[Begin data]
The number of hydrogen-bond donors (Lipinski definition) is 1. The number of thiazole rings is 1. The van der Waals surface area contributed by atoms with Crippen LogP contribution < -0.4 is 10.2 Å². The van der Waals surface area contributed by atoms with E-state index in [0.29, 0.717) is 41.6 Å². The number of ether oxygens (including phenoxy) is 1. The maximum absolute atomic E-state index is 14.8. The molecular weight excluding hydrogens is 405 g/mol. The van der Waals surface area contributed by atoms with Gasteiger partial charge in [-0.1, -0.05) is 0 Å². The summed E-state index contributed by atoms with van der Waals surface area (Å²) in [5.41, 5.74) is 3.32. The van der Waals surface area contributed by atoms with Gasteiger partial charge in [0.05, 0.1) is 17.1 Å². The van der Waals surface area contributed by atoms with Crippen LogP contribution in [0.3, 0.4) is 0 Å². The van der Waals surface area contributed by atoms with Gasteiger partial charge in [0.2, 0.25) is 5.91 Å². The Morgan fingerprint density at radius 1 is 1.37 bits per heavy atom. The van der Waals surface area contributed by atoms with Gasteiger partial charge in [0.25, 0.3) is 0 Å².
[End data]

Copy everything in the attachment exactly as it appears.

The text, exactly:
The number of hydrogen-bond donors (Lipinski definition) is 1. The number of thiazole rings is 1. The van der Waals surface area contributed by atoms with Crippen LogP contribution < -0.4 is 10.2 Å². The van der Waals surface area contributed by atoms with E-state index in [0.29, 0.717) is 41.6 Å². The number of ether oxygens (including phenoxy) is 1. The maximum absolute atomic E-state index is 14.8. The molecular weight excluding hydrogens is 405 g/mol. The van der Waals surface area contributed by atoms with Gasteiger partial charge in [-0.1, -0.05) is 0 Å². The summed E-state index contributed by atoms with van der Waals surface area (Å²) in [5.41, 5.74) is 3.32. The van der Waals surface area contributed by atoms with Gasteiger partial charge in [0.05, 0.1) is 17.1 Å². The van der Waals surface area contributed by atoms with Crippen LogP contribution in [0.3, 0.4) is 0 Å². The van der Waals surface area contributed by atoms with Gasteiger partial charge in [0.2, 0.25) is 5.91 Å². The Morgan fingerprint density at radius 1 is 1.37 bits per heavy atom. The van der Waals surface area contributed by atoms with Gasteiger partial charge in [0.25, 0.3) is 0 Å².